Robert was something of a dark horse when it came to his panel discussion. He revealed that during her time on Doctor Who, Lousie Jameson was his partner, so he would have to sit through the episodes when they were shown, and he’s get set-reports of the goings on behind the scenes!

PETER ROY is a British extra who has appeared in several eras of Doctor Who, from the 1960s to the 1980s. He has appeared in James Bond movies, Superman IV and even being a part of the Harry Potter Franchise.

Peter is one of those seasoned jobbing background artists that you’ve probably seen in a hundred films, but never noticed.

He explained how owning a police uniform got him most of his work, resulting in over 1,000 film appearances!

 Once the panel discussion kicked of, Nicholas became the more out-going persona we know from Just A Minute.
he recalled being in costume on location and a member of the public coming up to him to ask about booking the church hall for a event, before realising he wasn’t the right vicar!

Robert told us how he was up for the part of Avon, losing out to Paul Darrow - who he then appeared with in Doctor Who.
He also told us how he lost a lot of weight due to the awkward facial mask-up he wore for his appearance in Timelash. Covering only half his face it made eating very difficult.

Trevor had vivid recollections of preparing for the Doctor Who stage play. With such a challenging production the technical run-through dragged on for almost a week, compared to one or two days for a more conventional production.
Ultimately the run was cut short due to IRA bombs going off on The Strand close to their theatre. Audiences stayed away from the West End, and the play closed.
Very sad.

Saturday, 8 August 2015

Day Of The Doctors 2

I headed back to Slough today for the second Day Of The Doctors convention.

Day of the Doctors 2 - 8th August 2015
For me, last year's was a stalking horse event with a number of surprisingly interesting guests, all of whom were connected by having played The Doctor in one for or another, no matter how tenuous.

So I'm attending today very open minded to what's on offer and what may be instore.

Headlining is Tom Baker, who will be doing photoshoots, with and without Matthew Waterhouse and Geoffrey Beevers, as well as spending the rest of the day signing autographs. Sadly he's not doing a stage talk.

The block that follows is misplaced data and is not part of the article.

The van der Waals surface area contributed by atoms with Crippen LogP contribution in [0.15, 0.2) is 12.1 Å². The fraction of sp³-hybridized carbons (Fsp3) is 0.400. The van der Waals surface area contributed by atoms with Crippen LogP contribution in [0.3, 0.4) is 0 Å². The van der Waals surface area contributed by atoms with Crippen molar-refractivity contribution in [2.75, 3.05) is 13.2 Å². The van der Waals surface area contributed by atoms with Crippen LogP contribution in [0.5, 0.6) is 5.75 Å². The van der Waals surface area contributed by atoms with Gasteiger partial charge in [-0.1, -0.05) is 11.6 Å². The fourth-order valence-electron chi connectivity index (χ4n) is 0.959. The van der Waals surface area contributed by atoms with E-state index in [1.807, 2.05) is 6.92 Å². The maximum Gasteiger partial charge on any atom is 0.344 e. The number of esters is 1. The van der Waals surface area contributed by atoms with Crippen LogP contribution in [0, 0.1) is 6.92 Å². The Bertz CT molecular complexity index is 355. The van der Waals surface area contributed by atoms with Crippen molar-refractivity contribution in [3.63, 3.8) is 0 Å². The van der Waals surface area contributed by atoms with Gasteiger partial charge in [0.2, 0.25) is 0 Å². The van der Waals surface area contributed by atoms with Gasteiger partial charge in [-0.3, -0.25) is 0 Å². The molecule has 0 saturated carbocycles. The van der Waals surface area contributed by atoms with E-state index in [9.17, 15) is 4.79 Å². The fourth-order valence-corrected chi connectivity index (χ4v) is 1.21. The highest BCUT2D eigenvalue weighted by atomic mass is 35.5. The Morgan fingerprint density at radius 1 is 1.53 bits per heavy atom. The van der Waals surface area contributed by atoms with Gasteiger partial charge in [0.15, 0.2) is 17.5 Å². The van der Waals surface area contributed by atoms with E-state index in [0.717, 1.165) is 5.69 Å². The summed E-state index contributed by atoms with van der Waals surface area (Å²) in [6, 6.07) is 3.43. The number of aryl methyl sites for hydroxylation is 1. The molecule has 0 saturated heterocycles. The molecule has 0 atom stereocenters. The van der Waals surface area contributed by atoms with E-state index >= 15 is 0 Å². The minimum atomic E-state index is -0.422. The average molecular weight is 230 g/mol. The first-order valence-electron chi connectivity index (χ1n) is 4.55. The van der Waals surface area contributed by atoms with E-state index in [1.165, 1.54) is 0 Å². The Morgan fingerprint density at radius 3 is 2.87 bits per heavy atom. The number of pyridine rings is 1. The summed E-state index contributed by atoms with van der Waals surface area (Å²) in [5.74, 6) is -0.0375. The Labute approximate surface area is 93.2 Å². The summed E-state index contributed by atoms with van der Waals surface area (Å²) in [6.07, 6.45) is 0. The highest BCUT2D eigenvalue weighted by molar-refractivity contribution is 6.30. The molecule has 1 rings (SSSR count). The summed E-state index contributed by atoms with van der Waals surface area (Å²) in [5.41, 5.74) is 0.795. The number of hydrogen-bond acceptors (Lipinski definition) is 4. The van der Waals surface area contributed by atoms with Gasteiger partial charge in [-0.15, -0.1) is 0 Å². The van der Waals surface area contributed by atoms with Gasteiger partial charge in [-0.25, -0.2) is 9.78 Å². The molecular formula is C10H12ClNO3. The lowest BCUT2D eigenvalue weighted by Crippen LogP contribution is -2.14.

The morning is given over to an endless list of photoshoots, as well as autograph opportunities. I'm only going for one photoshoot with the Troughton brothers, David and Michael. I've never met them before and it's a wonderful chance to meet them both together.

While waiting for my call for the photoshoot, I gathered a few autographs in my book.

Edward de Souza, was notable for starring as Marc Cory, the lead character in the only Doctor Who episode to not feature The Doctor in any shape or form. Also starring in Mission To The Unknown was Jeremy Young, who was signing autographs next to Edward.

Next to Jeremy was David Garfield, who appeared in Leela's introductory story, The Face Of Evil. The moment I walked in the room I saw David catching my eye. I wondered if he had recognised me, as some twenty-five years ago I visited him a this home to interview him about his fleeting appearance in The Prisoner. He only had one line, but his memory of filming it was clear as day. He delivered the line perfectly, but his shot finished with a crash zoom on his face, but the crew had a problem with the camera and there was a shudder, ruining the shot. After over 30 takes they finally got it right.
David remembered me visiting him and we had a good chat about it.

Also attending is Sylvester McCoy, and although I have him in my book already, I want him to sign something special for me.

Back in 2010 I attended the Bonhams Doctor Who Auction and bought the Seventh Doctor hat and handkerchief lot. I subsequently sold the hat and two of the hankies, keeping one for myself which I have framed on the wall of my workshop.

I asked Sylvester to sign the mount, titling it with SEVENTH DOCTOR HANDKERCHIEF, and signing his name at the bottom.

Next to Sylvester were the two Troughton brothers, so I got them to sign my book on a page prior to where I have the autographs of their father's three companions, Frasier, Wendy and Debora.

Chatting to David it emerged that in the 1970s I had attended the same theatre club at the Arts Theatre in London. The brothers were at the Unicorn Theatre during the early 1970s, and I was there for the latter part of the same decade.

At 2pm it was time for us all to take our seats for the interview panels, which took up the rest of the day’s proceedings.

2pm Sylvester McCoy
The organisers of these conventions have learnt (maybe to their cost) that it is near impossible to wrangle Sylvester and do a sit-down interview with him.

So, at the very outset, all they did was introduce him, hand him a microphone, and set him loose on the audience!

In this format Sylvester is in his element, walking around; meeting the fans; holding the microphone so they can ask questions; then going off on his entertaining tangents before finding another eager fan to ask a question.